Take a chance on tailoring — If you find a piece of clothing that is from a good brand or has quality fabric, but doesn’t fit as well as you’d like, take it to a tailor. You can take in a dress, hem a pair of slacks, cut off a pair of jeans or do any manner of things to make a thrifted item fit your body and your style. I recently found a Nanette Lepore dress for less than $10 that had a great silhouette but was about a size and a half too big. I bought it and have high hopes for it after a good tailoring.

Go with a list and with an open mind — I find it helpful to keep a running list of what I’m looking for at a thrift store. It keeps me focused in an sensory-overload situation. But don’t put on blinders to the rest of what’s out there; make sure you have the freedom to look beyond your list, because you never know what you’re going to find.

Please feel free share any of your favorite thrifting tips in the comments. Or, leave me a note telling me about what good secondhand finds you’ve snagged lately!


7 thoughts on “tips for thrifting

  1. Oh my gosh. Yes. Thrifting is my favorite! When Lindi and I travel, one of the first things we do is look up recommendations for thrift stores and flea markets wherever we’re headed, and we go regularly here at home. At least half of our books are from thrifting, as is more than half my closet at this point. Some favorite things lately: A purple silk dress for $5, a beautiful little pyrex baking dish (the pattern suggests 70s) for $1, two antique mahogany dressers for $40 each, and a small metal box full of handwritten recipes for $5. I love it! It does take more work than just popping into the mall and getting the thing you’re looking for brand new and right away, but I think the ‘digging’ is part of what makes it wonderful. Plus, we so often find things of better quality for so much less money, and I love that we’re making the culturally conscious choice to buy secondhand.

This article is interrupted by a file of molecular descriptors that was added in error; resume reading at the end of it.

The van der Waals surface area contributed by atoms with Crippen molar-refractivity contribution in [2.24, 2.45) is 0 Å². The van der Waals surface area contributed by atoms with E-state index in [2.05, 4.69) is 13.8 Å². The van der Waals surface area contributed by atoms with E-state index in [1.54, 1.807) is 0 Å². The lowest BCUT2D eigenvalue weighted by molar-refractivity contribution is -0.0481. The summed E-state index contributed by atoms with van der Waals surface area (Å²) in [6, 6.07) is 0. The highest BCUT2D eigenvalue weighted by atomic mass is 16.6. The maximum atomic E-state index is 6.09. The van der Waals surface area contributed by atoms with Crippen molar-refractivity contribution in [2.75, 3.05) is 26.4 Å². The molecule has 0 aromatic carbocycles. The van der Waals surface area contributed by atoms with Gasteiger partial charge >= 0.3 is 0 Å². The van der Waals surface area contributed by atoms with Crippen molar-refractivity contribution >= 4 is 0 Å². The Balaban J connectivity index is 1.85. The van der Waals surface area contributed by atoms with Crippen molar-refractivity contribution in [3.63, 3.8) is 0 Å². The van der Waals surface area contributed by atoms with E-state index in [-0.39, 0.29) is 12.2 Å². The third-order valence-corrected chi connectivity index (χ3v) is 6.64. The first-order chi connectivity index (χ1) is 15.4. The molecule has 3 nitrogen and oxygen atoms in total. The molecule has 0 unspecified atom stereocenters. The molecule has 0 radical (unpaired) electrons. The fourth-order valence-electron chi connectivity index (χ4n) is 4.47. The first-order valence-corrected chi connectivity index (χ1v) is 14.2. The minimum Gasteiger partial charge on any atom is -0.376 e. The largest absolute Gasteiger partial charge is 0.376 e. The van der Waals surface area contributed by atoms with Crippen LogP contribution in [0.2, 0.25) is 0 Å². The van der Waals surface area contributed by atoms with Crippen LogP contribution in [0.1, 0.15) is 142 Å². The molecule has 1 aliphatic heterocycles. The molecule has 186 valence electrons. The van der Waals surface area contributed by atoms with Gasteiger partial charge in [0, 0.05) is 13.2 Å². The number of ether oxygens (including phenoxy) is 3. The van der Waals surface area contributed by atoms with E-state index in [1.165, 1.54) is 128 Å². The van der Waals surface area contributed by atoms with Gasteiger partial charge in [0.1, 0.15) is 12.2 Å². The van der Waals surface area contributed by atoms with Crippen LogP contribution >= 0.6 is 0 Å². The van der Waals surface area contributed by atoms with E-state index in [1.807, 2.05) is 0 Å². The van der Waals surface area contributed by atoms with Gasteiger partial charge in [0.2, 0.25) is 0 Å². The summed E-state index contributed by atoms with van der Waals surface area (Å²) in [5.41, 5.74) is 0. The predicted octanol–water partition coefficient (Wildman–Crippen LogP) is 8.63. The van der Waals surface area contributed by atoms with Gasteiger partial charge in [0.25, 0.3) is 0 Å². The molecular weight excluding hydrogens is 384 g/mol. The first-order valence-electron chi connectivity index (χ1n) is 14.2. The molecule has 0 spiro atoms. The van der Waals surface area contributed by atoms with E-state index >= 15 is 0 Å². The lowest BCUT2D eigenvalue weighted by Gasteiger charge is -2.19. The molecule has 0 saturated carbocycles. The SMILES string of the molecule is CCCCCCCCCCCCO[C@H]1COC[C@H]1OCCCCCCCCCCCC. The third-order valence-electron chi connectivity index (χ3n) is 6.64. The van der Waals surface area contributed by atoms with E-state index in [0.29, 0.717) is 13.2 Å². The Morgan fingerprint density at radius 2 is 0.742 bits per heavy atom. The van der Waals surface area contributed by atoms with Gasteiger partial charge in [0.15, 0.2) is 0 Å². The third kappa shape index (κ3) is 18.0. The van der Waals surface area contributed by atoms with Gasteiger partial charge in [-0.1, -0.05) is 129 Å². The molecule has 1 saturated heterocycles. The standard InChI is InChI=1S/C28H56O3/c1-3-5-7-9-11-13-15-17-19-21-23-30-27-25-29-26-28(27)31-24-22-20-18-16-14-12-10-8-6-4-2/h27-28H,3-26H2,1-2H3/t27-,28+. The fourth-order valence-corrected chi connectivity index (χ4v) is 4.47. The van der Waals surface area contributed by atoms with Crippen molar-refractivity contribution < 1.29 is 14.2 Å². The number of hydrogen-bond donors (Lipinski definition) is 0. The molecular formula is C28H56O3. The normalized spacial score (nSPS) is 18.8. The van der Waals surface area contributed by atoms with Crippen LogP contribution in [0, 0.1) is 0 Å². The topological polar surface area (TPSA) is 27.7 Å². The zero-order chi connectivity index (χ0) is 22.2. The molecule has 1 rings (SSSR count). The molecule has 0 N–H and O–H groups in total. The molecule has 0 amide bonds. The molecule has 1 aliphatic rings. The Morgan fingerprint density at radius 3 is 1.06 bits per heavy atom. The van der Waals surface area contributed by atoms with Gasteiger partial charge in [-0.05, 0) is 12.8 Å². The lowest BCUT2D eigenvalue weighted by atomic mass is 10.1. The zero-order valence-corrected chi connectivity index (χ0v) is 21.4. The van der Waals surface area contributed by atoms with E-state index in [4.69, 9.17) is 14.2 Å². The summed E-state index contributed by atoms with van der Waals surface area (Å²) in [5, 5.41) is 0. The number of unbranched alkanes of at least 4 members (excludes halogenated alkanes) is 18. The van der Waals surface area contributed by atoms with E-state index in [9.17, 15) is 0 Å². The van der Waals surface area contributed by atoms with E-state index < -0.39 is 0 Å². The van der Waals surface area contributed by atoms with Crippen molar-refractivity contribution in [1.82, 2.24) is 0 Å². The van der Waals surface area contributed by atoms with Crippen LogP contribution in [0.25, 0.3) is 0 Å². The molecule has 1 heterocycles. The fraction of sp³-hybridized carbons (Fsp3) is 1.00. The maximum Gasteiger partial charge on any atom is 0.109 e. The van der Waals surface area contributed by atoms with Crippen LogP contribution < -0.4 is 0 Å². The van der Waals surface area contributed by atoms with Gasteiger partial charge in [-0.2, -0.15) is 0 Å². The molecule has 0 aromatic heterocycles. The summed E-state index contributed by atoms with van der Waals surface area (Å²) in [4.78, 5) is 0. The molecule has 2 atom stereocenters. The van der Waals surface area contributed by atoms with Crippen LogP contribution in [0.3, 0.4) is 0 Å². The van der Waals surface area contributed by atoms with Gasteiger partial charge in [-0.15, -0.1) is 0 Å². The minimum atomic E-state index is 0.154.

• What amazing finds! I bet you and Lindi are total pros and make such a good thrifting team together. I selfishly enjoy going by myself, but it’s always fun to have another set of eyes scoping out the goods. I’d love to see those antique dressers — score!!

  2. I love thrift shopping! My mom and I used to go to some of her favorite shops on early Saturday mornings and we’ve found some fabulous things over the years (she is a blue glass collector and has amassed a HUGE collection). I tend to look for interesting bakeware and glassware! I just moved to a new town a couple months ago and have yet to find any good shops…hopefully soon!

  3. I’m a big thrifter too – the goodwill bins are a great place to go! You really have to get your hands dirty, as everything is just thrown into huge bins for you to ruffle through, but everything is sold by the pound instead of marked prices. I have found a pair of Guess jeans in mint condition and got them for less than $1.00!!!
    But your right – sometimes thrift stores prices items higher than they would be new if its from Walmart or Forever 21 or something. Know your brands 😉